Difference between revisions of "Field:Fractals"
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|HeaderDesc=The Mandelbrot Set
|HeaderDesc=The Mandelbrot Set
|BasicDesc=A fractal is often defined as a geometric shape that is '''self-similar''', that is, whose magnified parts look like a smaller copy of the whole. The term "fractal" was coined by Benoit Mandelbrot in 1975 from the latin term ''fractus'' meaning "fragmented" or "irregular".
|BasicDesc=A fractal is often defined as a geometric shape that is '''self-similar''', that is, whose magnified parts look like a smaller copy of the whole. The term "fractal" was coined by Benoit Mandelbrot in 1975 from the latin term ''fractus'' meaning "fragmented" or "irregular"
Revision as of 01:02, 19 December 2012
A fractal is often defined as a geometric shape that is self-similar, that is, whose magnified parts look like a smaller copy of the whole. The term "fractal" was coined by Benoit Mandelbrot in 1975 from the latin term fractus meaning "fragmented" or "irregular." 
The basic concept
This concept can be explained in a commonly used analogy involving the coastline of an island.
The perimeter of the island would grow as you decrease the size of your measuring device and increase the accuracy of your measurements. Also, the island would more or less self-similar (in terms of becoming more and more jagged and complex) as you continued to shorten your measuring device.
In addition to self-similarity, there are other properties exhibited by fractals:
- Fine or complex structure at small scales
- Too irregular to be described by traditional geometric dimension
- Defined recursively
Although all fractals exhibit self-similarity, they do not necessarily have to possess exact self-similarity, which would mean that the parts look exactly like the whole. The coastline fractal explained above does not have exact self-similarity, but its parts are very similar to the whole, while fractals made by iterated function systems (such as Sierpinski's Triangle, shown at the right) have exact-similarity.
Fractal (Non Integer) Dimension
Fractals are too irregular to be defined by traditional or Euclidean geometry language. Objects that can be described by Euclidean geometric dimensions include a line (1 dimension), an square (2 dimension), and a cube (3 dimension). Fractals are instead described by what is called Hausdorff or fractal dimension that measures how fully a fractal seems to fill space. For example, going back to the coastline example above, the coastline of Norway has an estimated fractal dimension of about 1.52 so it is not quite a line, but not quite an area either.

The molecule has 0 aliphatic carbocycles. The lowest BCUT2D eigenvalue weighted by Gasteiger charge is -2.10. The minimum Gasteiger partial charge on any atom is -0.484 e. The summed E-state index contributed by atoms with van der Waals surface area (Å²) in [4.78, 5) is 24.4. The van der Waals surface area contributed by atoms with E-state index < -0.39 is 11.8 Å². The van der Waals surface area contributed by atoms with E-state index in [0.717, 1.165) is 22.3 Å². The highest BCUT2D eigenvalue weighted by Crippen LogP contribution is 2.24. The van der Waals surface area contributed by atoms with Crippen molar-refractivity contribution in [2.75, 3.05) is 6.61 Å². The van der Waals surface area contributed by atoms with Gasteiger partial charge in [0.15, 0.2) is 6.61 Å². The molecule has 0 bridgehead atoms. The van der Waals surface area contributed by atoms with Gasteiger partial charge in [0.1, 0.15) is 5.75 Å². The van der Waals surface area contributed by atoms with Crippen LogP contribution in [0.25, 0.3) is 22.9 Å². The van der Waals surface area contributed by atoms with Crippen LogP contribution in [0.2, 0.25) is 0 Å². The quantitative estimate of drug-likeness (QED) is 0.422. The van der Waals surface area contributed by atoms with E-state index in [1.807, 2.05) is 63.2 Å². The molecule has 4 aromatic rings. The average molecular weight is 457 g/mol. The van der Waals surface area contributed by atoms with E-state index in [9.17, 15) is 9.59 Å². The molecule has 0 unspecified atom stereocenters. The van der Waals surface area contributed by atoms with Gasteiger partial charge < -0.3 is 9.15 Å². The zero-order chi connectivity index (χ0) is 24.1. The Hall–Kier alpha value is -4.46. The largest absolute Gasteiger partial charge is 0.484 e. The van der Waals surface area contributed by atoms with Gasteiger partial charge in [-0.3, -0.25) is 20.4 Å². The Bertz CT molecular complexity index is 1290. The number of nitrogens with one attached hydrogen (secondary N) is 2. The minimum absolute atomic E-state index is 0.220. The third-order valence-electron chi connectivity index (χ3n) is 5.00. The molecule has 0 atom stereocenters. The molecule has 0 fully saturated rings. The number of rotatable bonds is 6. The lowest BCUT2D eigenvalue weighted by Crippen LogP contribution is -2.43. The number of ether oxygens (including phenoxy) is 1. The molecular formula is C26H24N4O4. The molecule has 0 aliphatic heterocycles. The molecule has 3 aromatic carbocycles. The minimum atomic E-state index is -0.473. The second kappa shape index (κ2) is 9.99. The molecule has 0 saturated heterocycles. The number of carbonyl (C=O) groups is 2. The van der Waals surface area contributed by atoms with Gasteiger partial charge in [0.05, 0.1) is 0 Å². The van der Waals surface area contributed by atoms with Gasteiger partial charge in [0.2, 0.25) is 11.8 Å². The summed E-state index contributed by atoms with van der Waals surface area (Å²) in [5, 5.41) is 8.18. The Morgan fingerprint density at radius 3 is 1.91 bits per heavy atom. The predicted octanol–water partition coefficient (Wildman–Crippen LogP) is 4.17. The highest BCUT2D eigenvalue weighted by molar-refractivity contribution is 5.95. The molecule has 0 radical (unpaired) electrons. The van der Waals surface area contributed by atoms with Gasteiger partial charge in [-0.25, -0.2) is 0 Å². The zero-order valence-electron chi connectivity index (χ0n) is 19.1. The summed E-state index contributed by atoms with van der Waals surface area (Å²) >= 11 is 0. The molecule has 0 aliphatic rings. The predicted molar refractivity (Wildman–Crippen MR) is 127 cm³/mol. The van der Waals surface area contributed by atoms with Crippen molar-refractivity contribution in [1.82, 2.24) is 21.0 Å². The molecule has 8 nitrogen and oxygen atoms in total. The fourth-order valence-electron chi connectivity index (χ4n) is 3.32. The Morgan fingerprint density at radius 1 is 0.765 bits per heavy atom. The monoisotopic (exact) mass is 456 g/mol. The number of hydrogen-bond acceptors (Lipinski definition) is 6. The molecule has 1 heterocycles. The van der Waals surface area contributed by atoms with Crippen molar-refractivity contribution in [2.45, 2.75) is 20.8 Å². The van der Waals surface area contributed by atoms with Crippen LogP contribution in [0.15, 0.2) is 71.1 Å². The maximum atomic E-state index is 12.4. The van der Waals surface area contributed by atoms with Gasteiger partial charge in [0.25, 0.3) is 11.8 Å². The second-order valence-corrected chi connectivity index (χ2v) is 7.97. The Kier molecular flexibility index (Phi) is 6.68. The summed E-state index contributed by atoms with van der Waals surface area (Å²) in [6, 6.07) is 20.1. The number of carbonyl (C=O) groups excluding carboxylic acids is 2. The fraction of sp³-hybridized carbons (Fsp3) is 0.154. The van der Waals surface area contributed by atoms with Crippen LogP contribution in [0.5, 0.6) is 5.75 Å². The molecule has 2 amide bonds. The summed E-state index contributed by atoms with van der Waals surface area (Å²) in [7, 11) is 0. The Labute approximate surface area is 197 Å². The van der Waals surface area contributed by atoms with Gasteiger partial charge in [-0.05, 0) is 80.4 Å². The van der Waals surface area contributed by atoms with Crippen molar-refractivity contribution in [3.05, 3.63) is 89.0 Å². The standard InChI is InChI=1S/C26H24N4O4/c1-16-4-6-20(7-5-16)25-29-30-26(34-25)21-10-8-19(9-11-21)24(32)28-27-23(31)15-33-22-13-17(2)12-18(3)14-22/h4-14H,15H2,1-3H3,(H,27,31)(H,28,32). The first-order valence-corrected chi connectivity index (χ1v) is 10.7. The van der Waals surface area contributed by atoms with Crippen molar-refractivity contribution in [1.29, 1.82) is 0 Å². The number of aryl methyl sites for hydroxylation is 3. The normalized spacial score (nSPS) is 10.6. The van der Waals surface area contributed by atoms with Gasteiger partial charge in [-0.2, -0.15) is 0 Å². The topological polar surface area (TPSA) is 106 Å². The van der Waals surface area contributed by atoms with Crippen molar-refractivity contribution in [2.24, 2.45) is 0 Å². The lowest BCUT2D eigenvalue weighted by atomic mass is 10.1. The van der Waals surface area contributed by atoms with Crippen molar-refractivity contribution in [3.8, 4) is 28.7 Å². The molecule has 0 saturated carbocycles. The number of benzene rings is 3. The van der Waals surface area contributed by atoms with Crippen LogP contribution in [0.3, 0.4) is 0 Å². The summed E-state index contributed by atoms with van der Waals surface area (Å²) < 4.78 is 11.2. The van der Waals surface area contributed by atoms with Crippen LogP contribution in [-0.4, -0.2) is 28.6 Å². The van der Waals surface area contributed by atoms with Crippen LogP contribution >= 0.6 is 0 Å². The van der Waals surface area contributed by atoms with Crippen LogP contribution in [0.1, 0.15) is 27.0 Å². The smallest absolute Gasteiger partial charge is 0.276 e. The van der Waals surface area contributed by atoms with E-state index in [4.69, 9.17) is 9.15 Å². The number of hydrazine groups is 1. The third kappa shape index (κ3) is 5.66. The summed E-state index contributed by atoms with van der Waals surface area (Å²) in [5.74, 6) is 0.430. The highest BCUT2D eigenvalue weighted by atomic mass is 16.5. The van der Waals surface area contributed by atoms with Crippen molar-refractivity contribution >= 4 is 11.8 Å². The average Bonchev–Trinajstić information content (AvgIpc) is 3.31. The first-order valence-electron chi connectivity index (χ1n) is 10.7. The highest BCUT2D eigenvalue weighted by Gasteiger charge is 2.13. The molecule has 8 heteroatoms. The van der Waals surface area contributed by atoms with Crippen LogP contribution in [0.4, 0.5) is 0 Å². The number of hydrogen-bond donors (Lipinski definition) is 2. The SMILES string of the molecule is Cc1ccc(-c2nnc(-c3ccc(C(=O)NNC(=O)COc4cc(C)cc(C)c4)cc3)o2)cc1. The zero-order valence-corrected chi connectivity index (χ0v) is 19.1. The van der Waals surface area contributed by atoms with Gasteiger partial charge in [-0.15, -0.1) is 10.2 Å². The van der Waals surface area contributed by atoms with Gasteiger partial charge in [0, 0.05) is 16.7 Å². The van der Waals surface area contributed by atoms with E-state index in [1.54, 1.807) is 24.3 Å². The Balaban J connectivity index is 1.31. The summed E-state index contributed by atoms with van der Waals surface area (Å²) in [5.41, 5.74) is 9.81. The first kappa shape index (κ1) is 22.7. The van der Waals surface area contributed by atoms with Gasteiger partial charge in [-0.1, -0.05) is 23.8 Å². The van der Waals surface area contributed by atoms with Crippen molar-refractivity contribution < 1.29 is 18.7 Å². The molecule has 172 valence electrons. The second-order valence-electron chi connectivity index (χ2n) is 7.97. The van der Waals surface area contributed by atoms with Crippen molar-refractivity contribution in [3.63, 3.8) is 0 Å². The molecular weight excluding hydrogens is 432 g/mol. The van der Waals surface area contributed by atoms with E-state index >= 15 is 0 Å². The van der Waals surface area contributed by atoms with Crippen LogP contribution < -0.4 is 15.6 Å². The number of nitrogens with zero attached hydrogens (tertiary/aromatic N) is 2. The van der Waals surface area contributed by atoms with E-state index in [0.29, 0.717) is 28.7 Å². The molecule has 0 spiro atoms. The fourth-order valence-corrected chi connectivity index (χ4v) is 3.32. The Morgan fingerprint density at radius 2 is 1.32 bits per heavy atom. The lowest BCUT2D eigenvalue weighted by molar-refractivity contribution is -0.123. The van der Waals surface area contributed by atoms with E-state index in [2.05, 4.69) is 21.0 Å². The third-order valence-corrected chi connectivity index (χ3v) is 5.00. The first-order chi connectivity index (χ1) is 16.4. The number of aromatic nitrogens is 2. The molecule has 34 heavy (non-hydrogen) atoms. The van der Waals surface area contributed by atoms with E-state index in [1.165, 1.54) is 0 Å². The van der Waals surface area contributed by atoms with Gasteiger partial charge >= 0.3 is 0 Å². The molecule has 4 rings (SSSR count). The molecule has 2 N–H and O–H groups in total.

A fractal must have a recursive definition, meaning that the fractal is defined in terms of itself. Fractals can be described by a single equation or by a system of equations, and created by taking an initial starting value and applying the recursive equation(s) to that value over and over again (a process called iteration). This iteration takes the output calculated from the previous iteration as the input for the next statement. Similarly, if the recursive definition of a fractal is a process, that process is first applied to the starting geometric shape and then continuously iterated to the segments resulting from the previous iteration. Recursive can be seen as a kind of positive feedback loop, where the same definition is applied infinitely by using the results from the previous iteration to start the next iteration.
Click here to learn more about Iterated Functions.
Types of Fractals
There are four main types of fractals that are categorized by how they are generated. In addition, numerous fractals occur naturally in lightening, broccoli, blood vessels, landscapes, and other phenomena.
Iterated function systems (IFS)
- A IFS fractal consists of one of more recursive equations or processes that describe the behavior of the fractal and are iterated (or applied continually). These fractals are always exactly self-similar and are made up of an infinite number of self-copies that are transformed by a function or set of functions.
- Fractals that are considered strange attractors are generated from a set of functions called attractor maps or systems. These systems are chaotic and dynamic. Initially, the functions appear to map points in a seemingly random order, but the points are in fact over time evolving towards a recognizable structure called an attractor (because it "attracts" the points into a certain shape).
- These fractals are created through stochastic methods, meaning that the behavior of these fractals depend on a random factor and usually probability restraints. One way to differentiate between chaotic and random fractals is to observe that chaotic fractals have errors (the difference between one plotted value to the next) that grow exponentially, while random fractal errors are simply random.
Escape-time (orbit) fractals
- Escape-time fractals are created in the complex plane with a single function, some , where z is a complex number. On a computer, each pixel corresponds to a complex number value. Each complex number value is applied recursively to the function until it reaches infinity or until it is clear that value will converge to zero. A color is assigned to each complex number value or pixel: the pixel is either colored black if the value converges to zero or the pixel is given a color based on the number of iterations (aka. escape time) it took for the value to reach infinity. The intermediary numbers that arise from the iterations are referred to as their orbit. The boundary between black and color pixels is infinite and increasingly complex.
Examples of Fractals
To see all Fractal related pages, head over to the Fractals category.
- Mandelbrot, Benoît B. The Fractal Geometry Of Nature. New York, NY: W. H. Freeman, 1983. Print.
Cynthia Lanius, Cynthia Lanius' Lessons: A Fractal Lesson